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Ukraine’s parliament approves minorities bill, seen as key for EU talks

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(Reuters) -The Ukrainian parliament on Friday approved three bills necessary to start European Union accession talks, including one on national minorities’ rights, a critical demand from Hungary which opposes Ukraine’s EU bid.

President Volodymyr Zelenskiy signed all three bills into law and described them as a key step in Ukraine’s application to join the 27-member EU.

An EU summit next week is to consider whether to start negotiations on membership with Ukraine, and neighbouring ex-Soviet Moldova, which Kyiv sees as vital to anchoring itself in Western institutions.

EU leaders must unanimously approve the move and Hungarian Prime Minister Viktor Orban says he opposes starting talks as recommended by the EU Commission.

“We expect that Ukraine’s efforts will be duly appreciated by leaders of the European Union and the corresponding European promises to Ukraine will be fulfilled,” Zelenskiy said in his nightly video address.

Ukraine, he said, had “done everything expected of us” in taking on EU recommendations.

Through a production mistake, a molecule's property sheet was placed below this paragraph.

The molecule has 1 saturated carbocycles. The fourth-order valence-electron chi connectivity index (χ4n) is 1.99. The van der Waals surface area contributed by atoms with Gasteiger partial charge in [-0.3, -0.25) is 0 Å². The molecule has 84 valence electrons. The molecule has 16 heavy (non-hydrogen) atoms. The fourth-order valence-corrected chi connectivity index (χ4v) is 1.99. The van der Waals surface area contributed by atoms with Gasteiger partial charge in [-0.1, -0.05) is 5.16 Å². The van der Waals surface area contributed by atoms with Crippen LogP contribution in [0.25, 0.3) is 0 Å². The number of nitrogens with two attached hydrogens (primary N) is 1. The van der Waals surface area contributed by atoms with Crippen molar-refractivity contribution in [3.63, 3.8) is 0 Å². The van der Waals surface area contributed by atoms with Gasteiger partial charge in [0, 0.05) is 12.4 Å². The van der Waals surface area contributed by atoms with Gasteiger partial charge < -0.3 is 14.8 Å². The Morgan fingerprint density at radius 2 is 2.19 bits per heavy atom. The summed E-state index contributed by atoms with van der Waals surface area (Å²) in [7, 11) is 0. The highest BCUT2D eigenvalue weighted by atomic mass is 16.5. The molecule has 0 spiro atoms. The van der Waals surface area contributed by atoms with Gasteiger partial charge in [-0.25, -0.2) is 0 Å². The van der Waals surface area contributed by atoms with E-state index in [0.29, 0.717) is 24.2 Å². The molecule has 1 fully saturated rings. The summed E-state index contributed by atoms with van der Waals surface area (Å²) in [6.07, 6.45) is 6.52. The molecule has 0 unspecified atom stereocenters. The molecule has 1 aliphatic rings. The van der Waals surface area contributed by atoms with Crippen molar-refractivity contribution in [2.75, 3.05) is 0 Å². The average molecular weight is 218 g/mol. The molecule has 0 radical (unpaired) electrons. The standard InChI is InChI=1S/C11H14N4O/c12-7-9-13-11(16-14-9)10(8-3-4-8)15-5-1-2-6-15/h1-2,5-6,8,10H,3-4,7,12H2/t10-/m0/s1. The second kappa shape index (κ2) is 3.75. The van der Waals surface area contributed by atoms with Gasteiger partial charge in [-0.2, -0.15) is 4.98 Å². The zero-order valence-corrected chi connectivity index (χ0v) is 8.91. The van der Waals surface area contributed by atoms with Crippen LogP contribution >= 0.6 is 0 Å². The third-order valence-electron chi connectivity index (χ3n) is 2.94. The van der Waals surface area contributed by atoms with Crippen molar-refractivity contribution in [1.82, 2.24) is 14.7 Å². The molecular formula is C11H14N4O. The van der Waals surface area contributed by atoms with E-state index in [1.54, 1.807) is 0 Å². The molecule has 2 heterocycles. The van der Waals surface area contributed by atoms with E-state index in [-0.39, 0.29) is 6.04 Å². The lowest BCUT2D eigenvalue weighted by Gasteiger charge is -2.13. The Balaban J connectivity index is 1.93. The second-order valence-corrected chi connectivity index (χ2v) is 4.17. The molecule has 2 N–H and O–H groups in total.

Zelenskiy said the minority rights law had considered recommendations from the Council of Europe’s Venice Commission, which advises on legal and institutional standards.

Budapest has clashed with Kyiv over what it says are curbs on the rights ethnic Hungarians in western Ukraine, in particular regarding education.

The other two bills adopted concern staff increases in the National Anti-Corruption Bureau and additional power for the National Agency on Corruption Prevention on assets checks.

“Just now Ukrainian parliament passed three out of four laws by constitutional majority identified by the European Commission as leftovers in the EU Enlargement report,” Deputy Prime Minister Olha Stefanishyna said on X.

She added that a fourth requirement – a law on lobbying – was approved by the cabinet on Tuesday.

(Reporting by Yuliia Dysa and Ron Popeski; Editing by Toby Chopra and Daniel Wallis)

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